By Nikki, Pure Matters

This month is National Cord Blood Awareness Month. So, what exactly is cord blood? The Cord Blood Registry (CBR) states, “Cord blood is the blood that remains in your newborn’s umbilical cord after birth. Cord blood is an invaluable source of a pristine type of stem cell that can be used in a variety of medical treatments.”

When I was pregnant with my first child my husband and I did a lot of research about the benefits of banking her cord blood. We decided that it was similar to having an insurance policy. You hope you never need it, but if you do, it’s there for the taking. Just having that peace of mind was ultimately the factoring decision.

There is another alternative for those not interested or able to bank their child’s cord blood: donate it. The blood collected from the umbilical cord can be donated to a public cord blood bank to help someone with a life-threatening disease. Donating is free, painless and could save someone’s life. Here’s more information if you’re interested in learning more.

Now we are expecting baby number two and are contemplating banking his blood as well. Are you trying to decide whether or not to bank? Here are some common reasons the CBR gives as to why parents ultimately make the decision:

Doctor recommendation
Doctors and medical experts realize the power of newborn stem cells and are recommending family banking to their patients.

History of family illness
Cord blood is used today to treat many life-threatening diseases including leukemia, certain other cancers, and blood, immune, and metabolic disorders. Your baby’s cord blood could be a valuable medical resource for your family.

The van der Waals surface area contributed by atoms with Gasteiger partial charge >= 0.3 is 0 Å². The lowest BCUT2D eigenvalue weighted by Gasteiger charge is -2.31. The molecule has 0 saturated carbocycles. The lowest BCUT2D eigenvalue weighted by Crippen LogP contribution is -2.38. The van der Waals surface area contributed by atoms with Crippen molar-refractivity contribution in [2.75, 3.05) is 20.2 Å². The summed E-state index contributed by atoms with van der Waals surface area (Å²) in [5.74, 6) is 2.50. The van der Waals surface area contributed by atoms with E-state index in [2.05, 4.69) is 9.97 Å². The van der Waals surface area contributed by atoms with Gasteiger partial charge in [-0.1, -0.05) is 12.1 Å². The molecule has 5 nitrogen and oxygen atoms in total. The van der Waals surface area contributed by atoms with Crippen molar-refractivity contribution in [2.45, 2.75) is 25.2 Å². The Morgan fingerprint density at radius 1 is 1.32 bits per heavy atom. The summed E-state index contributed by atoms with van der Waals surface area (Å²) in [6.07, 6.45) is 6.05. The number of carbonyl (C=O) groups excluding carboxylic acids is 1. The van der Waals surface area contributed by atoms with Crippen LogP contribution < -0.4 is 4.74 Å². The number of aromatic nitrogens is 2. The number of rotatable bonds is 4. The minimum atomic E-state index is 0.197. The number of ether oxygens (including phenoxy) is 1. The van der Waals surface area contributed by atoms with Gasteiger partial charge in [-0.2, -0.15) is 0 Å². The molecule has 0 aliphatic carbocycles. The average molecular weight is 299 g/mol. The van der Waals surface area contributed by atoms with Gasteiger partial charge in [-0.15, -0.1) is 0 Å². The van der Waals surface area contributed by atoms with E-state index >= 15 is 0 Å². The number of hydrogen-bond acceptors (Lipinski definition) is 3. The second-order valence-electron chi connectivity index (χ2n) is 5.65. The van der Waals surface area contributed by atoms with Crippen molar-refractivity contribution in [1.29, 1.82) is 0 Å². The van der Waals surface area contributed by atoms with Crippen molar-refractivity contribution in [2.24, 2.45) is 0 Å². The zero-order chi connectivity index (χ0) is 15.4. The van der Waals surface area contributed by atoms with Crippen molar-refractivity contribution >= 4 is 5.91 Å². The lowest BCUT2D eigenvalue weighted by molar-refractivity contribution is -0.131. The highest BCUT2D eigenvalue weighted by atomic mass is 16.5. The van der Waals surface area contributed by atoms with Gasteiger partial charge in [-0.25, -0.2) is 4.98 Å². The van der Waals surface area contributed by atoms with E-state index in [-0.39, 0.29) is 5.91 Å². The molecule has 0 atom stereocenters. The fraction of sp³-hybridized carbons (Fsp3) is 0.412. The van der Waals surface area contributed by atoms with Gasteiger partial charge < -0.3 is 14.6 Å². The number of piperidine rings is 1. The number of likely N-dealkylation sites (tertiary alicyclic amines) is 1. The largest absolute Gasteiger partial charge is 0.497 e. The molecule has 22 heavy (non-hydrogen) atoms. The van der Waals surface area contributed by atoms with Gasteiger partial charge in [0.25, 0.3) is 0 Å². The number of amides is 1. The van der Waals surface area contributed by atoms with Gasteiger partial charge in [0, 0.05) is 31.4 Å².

Therapies in Development
Current clinical trials are using cord blood in treatments for conditions that can’t be predicted based on a family history of disease—like brain injury and acquired hearing loss. For many parents, the future potential of newborn stem cells is a compelling reason to bank.

Concern about finding a donor match
Ethnic minorities and people of mixed race are at risk of not finding a match using a public bank. Although family banking does not guarantee a match, saving for all of your children increases the likelihood that they may be able to help each other.

Adopting a newborn or using donor egg/sperm
When adopting or using donor egg or sperm, you may not have access to a biologically related family member. If your child needs stem cell treatments in the future, banking could be especially valuable.

If you decide to bank your baby’s blood there are a few different companies that will do it so I recommend talking to your mommy friends about who they used and liked. The company sends you a kit to bring with you to the hospital. You give the kit to your nurse and the blood will be collected just after birth. A short time later a representative from the bank will pick up the kit, however you won’t even realize it because the hospital staff will take care of that for you while you’re enjoying your new baby!